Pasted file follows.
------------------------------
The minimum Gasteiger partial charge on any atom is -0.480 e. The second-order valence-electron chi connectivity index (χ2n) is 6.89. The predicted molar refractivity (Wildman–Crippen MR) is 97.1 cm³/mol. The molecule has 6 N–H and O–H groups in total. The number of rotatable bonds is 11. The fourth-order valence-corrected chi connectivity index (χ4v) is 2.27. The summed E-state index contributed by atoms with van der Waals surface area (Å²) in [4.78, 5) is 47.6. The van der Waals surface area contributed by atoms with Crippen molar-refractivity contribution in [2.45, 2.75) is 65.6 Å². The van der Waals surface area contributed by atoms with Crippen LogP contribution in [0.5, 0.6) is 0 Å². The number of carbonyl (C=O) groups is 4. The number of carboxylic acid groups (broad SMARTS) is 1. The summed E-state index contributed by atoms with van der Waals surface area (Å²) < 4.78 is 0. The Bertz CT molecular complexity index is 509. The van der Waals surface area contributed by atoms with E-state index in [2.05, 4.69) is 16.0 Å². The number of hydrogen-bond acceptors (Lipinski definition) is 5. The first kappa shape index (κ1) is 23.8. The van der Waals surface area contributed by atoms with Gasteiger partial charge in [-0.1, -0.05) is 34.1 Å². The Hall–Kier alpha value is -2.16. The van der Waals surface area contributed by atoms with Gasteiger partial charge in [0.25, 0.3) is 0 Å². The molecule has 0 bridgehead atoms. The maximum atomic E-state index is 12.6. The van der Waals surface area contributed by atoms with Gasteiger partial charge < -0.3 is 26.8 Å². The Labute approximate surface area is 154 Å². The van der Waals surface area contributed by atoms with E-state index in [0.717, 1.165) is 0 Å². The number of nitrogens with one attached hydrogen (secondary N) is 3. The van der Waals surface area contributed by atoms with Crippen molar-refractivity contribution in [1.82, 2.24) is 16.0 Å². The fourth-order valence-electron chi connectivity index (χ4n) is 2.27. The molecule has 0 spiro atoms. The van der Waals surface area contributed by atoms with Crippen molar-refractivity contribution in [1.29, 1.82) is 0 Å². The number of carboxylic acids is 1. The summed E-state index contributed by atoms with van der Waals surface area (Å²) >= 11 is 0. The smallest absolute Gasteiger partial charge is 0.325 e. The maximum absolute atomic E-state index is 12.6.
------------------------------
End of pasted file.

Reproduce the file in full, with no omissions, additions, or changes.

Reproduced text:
The minimum Gasteiger partial charge on any atom is -0.480 e. The second-order valence-electron chi connectivity index (χ2n) is 6.89. The predicted molar refractivity (Wildman–Crippen MR) is 97.1 cm³/mol. The molecule has 6 N–H and O–H groups in total. The number of rotatable bonds is 11. The fourth-order valence-corrected chi connectivity index (χ4v) is 2.27. The summed E-state index contributed by atoms with van der Waals surface area (Å²) in [4.78, 5) is 47.6. The van der Waals surface area contributed by atoms with Crippen molar-refractivity contribution in [2.45, 2.75) is 65.6 Å². The van der Waals surface area contributed by atoms with Crippen LogP contribution in [0.5, 0.6) is 0 Å². The number of carbonyl (C=O) groups is 4. The number of carboxylic acid groups (broad SMARTS) is 1. The summed E-state index contributed by atoms with van der Waals surface area (Å²) < 4.78 is 0. The Bertz CT molecular complexity index is 509. The van der Waals surface area contributed by atoms with E-state index in [2.05, 4.69) is 16.0 Å². The number of hydrogen-bond acceptors (Lipinski definition) is 5. The first kappa shape index (κ1) is 23.8. The van der Waals surface area contributed by atoms with Gasteiger partial charge in [-0.1, -0.05) is 34.1 Å². The Hall–Kier alpha value is -2.16. The van der Waals surface area contributed by atoms with Gasteiger partial charge in [0.25, 0.3) is 0 Å². The molecule has 0 bridgehead atoms. The maximum atomic E-state index is 12.6. The van der Waals surface area contributed by atoms with Gasteiger partial charge < -0.3 is 26.8 Å². The Labute approximate surface area is 154 Å². The van der Waals surface area contributed by atoms with E-state index in [0.717, 1.165) is 0 Å². The number of nitrogens with one attached hydrogen (secondary N) is 3. The van der Waals surface area contributed by atoms with Crippen molar-refractivity contribution in [1.82, 2.24) is 16.0 Å². The fourth-order valence-electron chi connectivity index (χ4n) is 2.27. The molecule has 0 spiro atoms. The van der Waals surface area contributed by atoms with Crippen molar-refractivity contribution in [1.29, 1.82) is 0 Å². The number of carboxylic acids is 1. The summed E-state index contributed by atoms with van der Waals surface area (Å²) >= 11 is 0. The smallest absolute Gasteiger partial charge is 0.325 e. The maximum absolute atomic E-state index is 12.6.